Winter Park, FL (PRWEB) June 26, 2014
In February 2014, the United States Preventive Services Task Force (USPSTF) published a draft of their review and recommendations concerning screening for carotid artery stenosis (CAS). The panel concluded with moderate certainty against screening for CAS. Now “moderate certainty” means that the available evidence is sufficient to determine the effects of the preventive service on health outcomes, but confidence in the estimate is constrained by several factors.
HealthFair Chief Medical Officer, Robert Oristaglio, DO, disagrees with this recommendation on several levels. First, their decision not to recommend screening for CAS is based solely on considering carotid surgery as the sole treatment strategy. In fact, carotid artery surgery has a rather minor role to play in the treatment strategy. It is limited to people with severe carotid disease. They make up a very small percentage of those with carotid artery disease. The main purpose of evaluating the carotid arteries is NOT to screen for stenosis, although that is a secondary purpose. The main purpose is to detect atherosclerosis. The carotid arteries are sentinel arteries for that detection. The arteries are very accessible for evaluation by carotid ultrasound, which is a very accurate non-invasive modality. Atherosclerosis is a generalized process and its presence identifies that individual with atherosclerotic disease.
Dr. Oristaglio says, “Once identified, as a physician, I know that individual has atherosclerotic disease of the heart, coronary arteries, brain, kidneys, and the peripheral vasculature. I also know that the individual has a substantially increased risk for sudden cardiac death, heart attack, hypertension (high blood pressure), congestive heart failure, stroke, kidney disease, including kidney failure, and peripheral neuropathy. While it is one thing to tell an individual he or she has an increased risk of the above because of the known risk factors, including: older age, male sex, hypertension, smoking, elevated cholesterol, and diabetes mellitus; it is quite another to tell that person he or she actually has atherosclerotic disease and KNOW he or she is at substantial risk for the above.”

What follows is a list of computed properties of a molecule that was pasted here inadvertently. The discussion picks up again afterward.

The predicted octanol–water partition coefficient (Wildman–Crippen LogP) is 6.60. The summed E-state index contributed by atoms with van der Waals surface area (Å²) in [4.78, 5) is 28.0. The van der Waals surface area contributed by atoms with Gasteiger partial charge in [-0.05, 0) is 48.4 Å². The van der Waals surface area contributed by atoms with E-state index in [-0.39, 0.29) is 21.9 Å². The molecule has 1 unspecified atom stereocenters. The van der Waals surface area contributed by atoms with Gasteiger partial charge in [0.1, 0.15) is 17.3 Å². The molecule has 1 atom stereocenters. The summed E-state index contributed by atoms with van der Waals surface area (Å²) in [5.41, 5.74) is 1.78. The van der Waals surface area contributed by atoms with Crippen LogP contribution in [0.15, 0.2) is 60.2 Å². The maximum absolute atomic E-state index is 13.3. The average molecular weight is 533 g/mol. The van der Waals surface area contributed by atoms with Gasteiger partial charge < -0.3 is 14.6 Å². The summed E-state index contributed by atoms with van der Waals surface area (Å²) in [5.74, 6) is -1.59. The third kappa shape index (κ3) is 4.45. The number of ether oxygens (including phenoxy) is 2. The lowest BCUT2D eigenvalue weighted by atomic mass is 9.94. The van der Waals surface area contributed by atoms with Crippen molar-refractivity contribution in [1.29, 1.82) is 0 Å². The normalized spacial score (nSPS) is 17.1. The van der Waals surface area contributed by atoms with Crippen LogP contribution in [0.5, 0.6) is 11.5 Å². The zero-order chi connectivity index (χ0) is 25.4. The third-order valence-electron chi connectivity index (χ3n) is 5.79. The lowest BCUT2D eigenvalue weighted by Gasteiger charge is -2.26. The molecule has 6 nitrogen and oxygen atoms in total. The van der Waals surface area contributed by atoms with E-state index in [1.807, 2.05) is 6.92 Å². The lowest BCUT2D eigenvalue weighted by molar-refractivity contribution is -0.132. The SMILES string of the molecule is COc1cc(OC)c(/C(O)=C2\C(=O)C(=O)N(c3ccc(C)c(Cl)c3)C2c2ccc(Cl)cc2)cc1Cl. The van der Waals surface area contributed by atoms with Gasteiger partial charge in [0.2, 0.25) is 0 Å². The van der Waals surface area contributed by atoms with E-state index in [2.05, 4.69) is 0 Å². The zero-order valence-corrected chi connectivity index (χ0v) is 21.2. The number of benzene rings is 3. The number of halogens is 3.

The medical literature is quite clear that having carotid artery disease is an independent and very powerful risk factor for the development of the above mentioned events.
This places an onus on both the person and physician to make sure visits are regular, that the goals for weight, blood pressure, blood sugar, diet, exercise, smoking cessation, and lipid values are obtained. The USPSTF does recommend all of this.
“However, it has been my experience in nearly forty years as a physician, that both my colleagues and patients take a less than aggressive approach when all that is discussed are risk factors and not actual disease, as is the case when plaque is found in the carotid arteries,” says Dr. Oristaglio.
Screening the carotid arteries for severe stenosis, while important, is quite secondary to using the carotid arteries to test for the development of atherosclerosis, which is a generalized process, places the person at increased risk for many CV events, while providing provocative impetus to be aggressive and compliant with the treatment strategies.
“I have aggressively evaluated patients throughout the years this way and this has served me and the patients well. I am not about to stop because of misguided recommendations by the USPSTF,” says Dr. Oristaglio.
HealthFair’s mission is to save and extend lives through the early detection and prevention of disease. They are the national leader of mobile health screening services providing consumers easy access to affordable, life-saving screenings using 40-foot self-contained mobile health clinics, hospital quality equipment and highly trained health professionals. HealthFair eliminates inconvenience and gives control back to the consumer by providing the right combination of tests at the lowest possible cost.